We are a commune of inquiring, skeptical, politically centrist, capitalist, anglophile, traditionalist New England Yankee humans, humanoids, and animals with many interests beyond and above politics. Each of us has had a high-school education (or GED), but all had ADD so didn't pay attention very well, especially the dogs. Each one of us does "try my best to be just like I am," and none of us enjoys working for others, including for Maggie, from whom we receive neither a nickel nor a dime. Freedom from nags, cranks, government, do-gooders, control-freaks and idiots is all that we ask for.
I have had a few interesting experiences with my patients and bill paying over the past few weeks.The business aspect of my practice is usually routine and unremarkable, but these stood out:
1. Phone message from a wealthy law firm partner one hour before his initial consultation: "Dr. Bliss, I just found out that you are not on my insurance so I decided not to come in."
(I threw a fit.)
2. An email from a college student patient with no money who I have seen on a charity basis "Dr. Bliss, my Dad" (who is unemployed) "and I were talking, and decided that we need to pay you something for the phone time and emails to adjust my medicine while I'm away at school. Please calculate something and put it on my account."
(I explained that I do not charge for brief phone calls or emails.)
3. Patient in the office "Dr. Bliss, you made a mistake on last month's bill." "Oh I did. I'm sorry." "Yes, it's the second time in two years when you undercharged me. Please correct it."
(I was naturally pleased by her honesty.)
4. Patient in the office: "My husband nickels and dimes me about every expense for the kids, and last week he went out and paid cash for a new Escalade for himself." "Did he?" I replied, "That's funny, because he told me on the phone that you all had no cash and asked that I give you a discount for a while." "Oh yes," she said. "I'm not surprised. His rule is 'Only suckers pay retail.'"
(I told her that as of today, it will be the full original fee because I was not pleased being one of his suckers.)
5. Business guy: "Doctor, will you take a discount for cash?"
("No. I happen to be one of those people who reports all of my income.")
Maybe I have a jaundiced view of people and maybe this was not representative, but having half of them positive experiences sounds really good... Sorry for the "frogs", but maybe that makes the "princes" that much more valuable.
I was going to make the same point. I ask for a discount when paying cash to my dentist and receive it. Oh, and I don't actually pay cash I use a card. He gets the benefit of immediate payment and no insurance hassles.
I have asked my doc when he is going to start charging for email services - he will do RX refills via email without making me come in for an office visit. I would pay just not to have to waste the time going to the doctor. But he doesn't charge. I think he should. I am using his knowledge and time and that's what he has to sell.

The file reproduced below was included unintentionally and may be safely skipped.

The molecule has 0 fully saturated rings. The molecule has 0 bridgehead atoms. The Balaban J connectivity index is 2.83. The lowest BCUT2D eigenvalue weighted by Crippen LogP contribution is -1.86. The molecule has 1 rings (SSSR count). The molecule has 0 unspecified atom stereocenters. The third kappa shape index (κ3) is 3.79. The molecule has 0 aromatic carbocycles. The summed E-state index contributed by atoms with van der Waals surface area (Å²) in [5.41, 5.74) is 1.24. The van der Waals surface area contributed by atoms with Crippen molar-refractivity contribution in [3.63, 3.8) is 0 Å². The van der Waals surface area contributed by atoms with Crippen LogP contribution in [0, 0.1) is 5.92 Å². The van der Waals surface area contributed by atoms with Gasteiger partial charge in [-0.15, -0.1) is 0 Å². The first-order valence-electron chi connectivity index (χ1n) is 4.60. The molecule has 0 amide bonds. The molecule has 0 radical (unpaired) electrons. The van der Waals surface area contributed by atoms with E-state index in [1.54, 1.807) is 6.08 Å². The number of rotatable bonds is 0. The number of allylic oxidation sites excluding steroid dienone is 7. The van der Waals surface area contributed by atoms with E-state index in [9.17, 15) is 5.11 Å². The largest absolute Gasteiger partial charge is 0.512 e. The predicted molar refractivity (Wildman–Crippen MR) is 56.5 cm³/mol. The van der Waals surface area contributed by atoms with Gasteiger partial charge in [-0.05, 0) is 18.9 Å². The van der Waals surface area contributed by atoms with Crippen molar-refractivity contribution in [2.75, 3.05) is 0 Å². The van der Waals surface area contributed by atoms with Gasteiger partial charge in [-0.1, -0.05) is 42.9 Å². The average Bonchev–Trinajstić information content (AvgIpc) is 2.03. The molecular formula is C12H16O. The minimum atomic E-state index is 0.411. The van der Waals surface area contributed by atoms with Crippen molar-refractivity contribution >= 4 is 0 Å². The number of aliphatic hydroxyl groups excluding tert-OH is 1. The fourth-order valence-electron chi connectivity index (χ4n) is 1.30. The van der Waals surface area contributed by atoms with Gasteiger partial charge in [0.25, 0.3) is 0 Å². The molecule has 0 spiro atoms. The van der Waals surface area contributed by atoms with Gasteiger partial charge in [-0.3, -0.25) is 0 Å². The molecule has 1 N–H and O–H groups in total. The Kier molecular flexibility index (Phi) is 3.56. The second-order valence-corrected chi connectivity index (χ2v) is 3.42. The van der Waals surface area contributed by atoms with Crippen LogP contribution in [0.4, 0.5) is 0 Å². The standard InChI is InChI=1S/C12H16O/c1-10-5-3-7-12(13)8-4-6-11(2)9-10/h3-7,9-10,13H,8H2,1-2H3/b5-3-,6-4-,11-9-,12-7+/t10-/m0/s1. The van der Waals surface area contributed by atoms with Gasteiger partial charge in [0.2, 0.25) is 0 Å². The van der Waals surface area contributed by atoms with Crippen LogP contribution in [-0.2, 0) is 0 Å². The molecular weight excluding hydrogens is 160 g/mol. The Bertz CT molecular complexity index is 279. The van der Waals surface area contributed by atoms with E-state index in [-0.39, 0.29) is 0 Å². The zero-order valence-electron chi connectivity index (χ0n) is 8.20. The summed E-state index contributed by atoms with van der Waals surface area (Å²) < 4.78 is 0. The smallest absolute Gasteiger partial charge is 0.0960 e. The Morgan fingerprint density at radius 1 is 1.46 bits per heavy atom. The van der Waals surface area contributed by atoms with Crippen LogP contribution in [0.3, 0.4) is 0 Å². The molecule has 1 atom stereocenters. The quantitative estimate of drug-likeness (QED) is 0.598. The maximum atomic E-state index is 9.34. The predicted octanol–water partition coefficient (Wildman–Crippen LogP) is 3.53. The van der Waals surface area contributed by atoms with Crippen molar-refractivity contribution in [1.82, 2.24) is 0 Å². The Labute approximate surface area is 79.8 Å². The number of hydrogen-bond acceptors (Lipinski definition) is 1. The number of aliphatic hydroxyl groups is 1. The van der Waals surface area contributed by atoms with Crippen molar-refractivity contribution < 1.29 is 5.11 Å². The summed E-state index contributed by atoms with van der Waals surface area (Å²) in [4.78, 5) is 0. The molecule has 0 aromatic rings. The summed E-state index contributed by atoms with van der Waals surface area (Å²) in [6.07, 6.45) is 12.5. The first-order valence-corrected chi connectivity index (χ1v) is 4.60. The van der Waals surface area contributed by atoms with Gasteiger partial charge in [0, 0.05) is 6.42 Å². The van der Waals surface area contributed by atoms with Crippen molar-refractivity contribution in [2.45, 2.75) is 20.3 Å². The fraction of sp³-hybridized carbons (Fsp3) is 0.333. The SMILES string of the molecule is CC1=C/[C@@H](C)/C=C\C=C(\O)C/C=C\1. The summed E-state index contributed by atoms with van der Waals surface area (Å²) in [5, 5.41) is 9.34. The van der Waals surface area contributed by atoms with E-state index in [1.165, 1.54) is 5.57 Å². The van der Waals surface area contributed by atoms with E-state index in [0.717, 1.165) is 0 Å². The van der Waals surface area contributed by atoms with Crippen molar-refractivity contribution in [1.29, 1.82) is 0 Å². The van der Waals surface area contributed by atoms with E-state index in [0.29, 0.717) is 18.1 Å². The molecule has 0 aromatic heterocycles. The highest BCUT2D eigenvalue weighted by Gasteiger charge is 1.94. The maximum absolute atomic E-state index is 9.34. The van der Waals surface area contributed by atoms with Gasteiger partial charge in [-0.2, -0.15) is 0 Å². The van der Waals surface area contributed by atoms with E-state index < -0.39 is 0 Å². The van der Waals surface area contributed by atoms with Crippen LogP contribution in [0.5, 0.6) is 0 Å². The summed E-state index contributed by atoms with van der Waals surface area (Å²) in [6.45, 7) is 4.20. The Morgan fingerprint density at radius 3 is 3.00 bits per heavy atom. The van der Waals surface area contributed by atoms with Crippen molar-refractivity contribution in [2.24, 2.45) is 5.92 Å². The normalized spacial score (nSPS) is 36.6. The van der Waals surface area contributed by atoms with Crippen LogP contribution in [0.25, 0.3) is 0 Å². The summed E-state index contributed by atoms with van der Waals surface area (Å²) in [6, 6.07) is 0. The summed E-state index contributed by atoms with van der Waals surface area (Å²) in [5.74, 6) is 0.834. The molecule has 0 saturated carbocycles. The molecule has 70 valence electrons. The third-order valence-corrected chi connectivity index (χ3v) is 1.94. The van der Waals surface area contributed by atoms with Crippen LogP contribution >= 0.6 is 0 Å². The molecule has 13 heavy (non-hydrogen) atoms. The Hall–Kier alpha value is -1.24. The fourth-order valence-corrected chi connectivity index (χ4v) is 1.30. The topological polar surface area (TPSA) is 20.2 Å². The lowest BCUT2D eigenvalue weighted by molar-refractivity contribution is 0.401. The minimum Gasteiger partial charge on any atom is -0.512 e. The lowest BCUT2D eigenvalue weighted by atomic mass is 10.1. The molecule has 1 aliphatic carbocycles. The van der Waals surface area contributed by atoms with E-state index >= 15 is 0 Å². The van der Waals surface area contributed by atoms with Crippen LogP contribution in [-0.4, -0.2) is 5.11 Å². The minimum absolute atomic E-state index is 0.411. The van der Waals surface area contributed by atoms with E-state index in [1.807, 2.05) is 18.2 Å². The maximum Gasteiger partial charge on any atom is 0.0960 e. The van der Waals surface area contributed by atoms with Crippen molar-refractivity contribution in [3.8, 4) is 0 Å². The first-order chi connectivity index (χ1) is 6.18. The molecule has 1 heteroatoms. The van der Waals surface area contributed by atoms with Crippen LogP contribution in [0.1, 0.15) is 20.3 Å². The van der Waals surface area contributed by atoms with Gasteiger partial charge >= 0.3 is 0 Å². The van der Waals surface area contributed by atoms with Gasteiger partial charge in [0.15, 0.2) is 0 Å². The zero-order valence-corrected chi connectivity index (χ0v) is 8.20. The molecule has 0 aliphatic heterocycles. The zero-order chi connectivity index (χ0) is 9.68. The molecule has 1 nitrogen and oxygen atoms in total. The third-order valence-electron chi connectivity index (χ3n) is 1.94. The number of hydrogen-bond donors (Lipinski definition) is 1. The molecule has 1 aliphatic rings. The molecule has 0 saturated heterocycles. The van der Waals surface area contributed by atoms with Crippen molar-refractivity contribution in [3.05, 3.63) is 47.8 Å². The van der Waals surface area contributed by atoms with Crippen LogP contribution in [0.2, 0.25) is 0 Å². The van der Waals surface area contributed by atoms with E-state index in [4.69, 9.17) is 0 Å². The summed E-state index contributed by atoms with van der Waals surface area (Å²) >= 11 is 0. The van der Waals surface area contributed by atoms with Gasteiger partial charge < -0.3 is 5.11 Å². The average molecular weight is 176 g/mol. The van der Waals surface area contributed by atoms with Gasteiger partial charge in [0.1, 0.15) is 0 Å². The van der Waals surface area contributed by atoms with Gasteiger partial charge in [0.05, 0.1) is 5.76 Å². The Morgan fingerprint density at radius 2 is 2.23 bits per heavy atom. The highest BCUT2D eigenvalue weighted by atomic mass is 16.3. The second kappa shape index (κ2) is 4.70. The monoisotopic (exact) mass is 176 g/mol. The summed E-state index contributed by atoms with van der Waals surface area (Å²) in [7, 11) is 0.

The insurance trap is the worst. My Daughter takes anti-migrane drugs only on onset and since she goes to school in the high mountains, her allergies (and migranes) have gone way down. My wife was going to renew her prescription and send it to her to cover the remainder of the school year when she found insurance wouldn't cover it. (they would if the lower cost alternative didn't work). We didn't want to change drugs during classes, so my wife was ready to go on the warpath. I just reminded her that we could just pay for the current prescription and deal with changes later.
It is so easy to conflate health care with insurance payment that even die hard conservatives (like us) lose track.
The patients, the individual citizens of this country are not at fault for this. Let me give you an example of where the problem is. If I go to the doctor the charge for an office visit is about $100. My insurance (medicare) adjusts this to what they consider to be an acceptable charge to $30 and they pay 80% and I pay 20%. Because Medicare and other large insurance companies can get away with this the doctors and clinics are forced to keep raising the charges. Who pays the higher charges??? Not Medicare, not the private insurance companies, the individuals without insurance or who file their own insurance claims pay for it. If I didn't have insurance I would have to pay the full $100 which was inflated to compensate for the insurance companies ability to set the fees they will pay. You need to set your sights on the cause of the problem and not the symptoms. The patient is not at fault and they are getting screwed if they don't have insurance.
Once I tell my doctor its a cash payment he adjusts downward the amount needed. Actually he picks the middle of 3 types of office visits and answers all my questions.
By the way did anyone see where Wal-mart wants to start putting bigger clinics in their stores. May change the way health care is delivered.
The insurance argument by GoneWithTheWind is valid BUT
I deal with the same bad arguments as an Engineer and my services are not doled out with insurance.
My comment remains with the modification that some instances of bad behavior may be influenced by the evils of inappropriate insurance.
FWIW Last year I switched to a health savings account where I pay the first $4000 of medical costs before the insurer kicks in. Recently I decided to cut short some physical therapy. The therapy was useful at the beginning but far too redundant after five or so weeks. I saved several hundred dollars. I also found a way to cut the cost of a prescription by two thirds and glasses by 80 percent.